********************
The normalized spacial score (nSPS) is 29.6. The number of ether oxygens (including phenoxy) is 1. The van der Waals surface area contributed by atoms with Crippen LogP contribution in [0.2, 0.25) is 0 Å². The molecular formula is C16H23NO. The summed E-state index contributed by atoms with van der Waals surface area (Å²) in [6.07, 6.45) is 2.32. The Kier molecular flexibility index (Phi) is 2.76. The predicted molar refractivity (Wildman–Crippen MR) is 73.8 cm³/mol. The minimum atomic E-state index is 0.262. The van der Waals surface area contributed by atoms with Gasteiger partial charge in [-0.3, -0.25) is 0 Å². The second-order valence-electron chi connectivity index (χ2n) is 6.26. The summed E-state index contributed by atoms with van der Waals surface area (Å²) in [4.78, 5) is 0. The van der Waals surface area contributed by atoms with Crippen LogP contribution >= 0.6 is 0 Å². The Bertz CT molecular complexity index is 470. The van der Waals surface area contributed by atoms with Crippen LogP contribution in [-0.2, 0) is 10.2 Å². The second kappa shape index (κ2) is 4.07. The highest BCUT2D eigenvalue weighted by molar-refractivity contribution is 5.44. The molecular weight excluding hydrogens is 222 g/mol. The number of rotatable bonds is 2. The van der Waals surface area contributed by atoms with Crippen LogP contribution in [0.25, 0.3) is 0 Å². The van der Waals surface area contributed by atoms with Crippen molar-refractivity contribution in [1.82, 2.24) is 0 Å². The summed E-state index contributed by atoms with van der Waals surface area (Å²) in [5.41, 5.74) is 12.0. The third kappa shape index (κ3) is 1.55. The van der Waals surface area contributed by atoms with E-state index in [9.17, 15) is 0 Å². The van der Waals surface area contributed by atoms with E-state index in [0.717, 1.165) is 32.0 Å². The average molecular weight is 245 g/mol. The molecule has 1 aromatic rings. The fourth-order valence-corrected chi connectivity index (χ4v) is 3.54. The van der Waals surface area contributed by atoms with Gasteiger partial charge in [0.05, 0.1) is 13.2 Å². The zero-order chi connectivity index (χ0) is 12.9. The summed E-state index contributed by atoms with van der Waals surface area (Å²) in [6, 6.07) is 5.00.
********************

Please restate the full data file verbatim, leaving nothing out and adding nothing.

The normalized spacial score (nSPS) is 29.6. The number of ether oxygens (including phenoxy) is 1. The van der Waals surface area contributed by atoms with Crippen LogP contribution in [0.2, 0.25) is 0 Å². The molecular formula is C16H23NO. The summed E-state index contributed by atoms with van der Waals surface area (Å²) in [6.07, 6.45) is 2.32. The Kier molecular flexibility index (Phi) is 2.76. The predicted molar refractivity (Wildman–Crippen MR) is 73.8 cm³/mol. The minimum atomic E-state index is 0.262. The van der Waals surface area contributed by atoms with Gasteiger partial charge in [-0.3, -0.25) is 0 Å². The second-order valence-electron chi connectivity index (χ2n) is 6.26. The summed E-state index contributed by atoms with van der Waals surface area (Å²) in [4.78, 5) is 0. The van der Waals surface area contributed by atoms with Crippen LogP contribution >= 0.6 is 0 Å². The Bertz CT molecular complexity index is 470. The van der Waals surface area contributed by atoms with Crippen LogP contribution in [-0.2, 0) is 10.2 Å². The second kappa shape index (κ2) is 4.07. The highest BCUT2D eigenvalue weighted by molar-refractivity contribution is 5.44. The molecular weight excluding hydrogens is 222 g/mol. The number of rotatable bonds is 2. The van der Waals surface area contributed by atoms with Crippen LogP contribution in [0.25, 0.3) is 0 Å². The van der Waals surface area contributed by atoms with Crippen molar-refractivity contribution in [1.82, 2.24) is 0 Å². The summed E-state index contributed by atoms with van der Waals surface area (Å²) in [5.41, 5.74) is 12.0. The third kappa shape index (κ3) is 1.55. The van der Waals surface area contributed by atoms with E-state index in [9.17, 15) is 0 Å². The van der Waals surface area contributed by atoms with E-state index in [0.717, 1.165) is 32.0 Å². The average molecular weight is 245 g/mol. The molecule has 1 aromatic rings. The fourth-order valence-corrected chi connectivity index (χ4v) is 3.54. The van der Waals surface area contributed by atoms with Gasteiger partial charge in [0.05, 0.1) is 13.2 Å². The zero-order chi connectivity index (χ0) is 12.9. The summed E-state index contributed by atoms with van der Waals surface area (Å²) in [6, 6.07) is 5.00.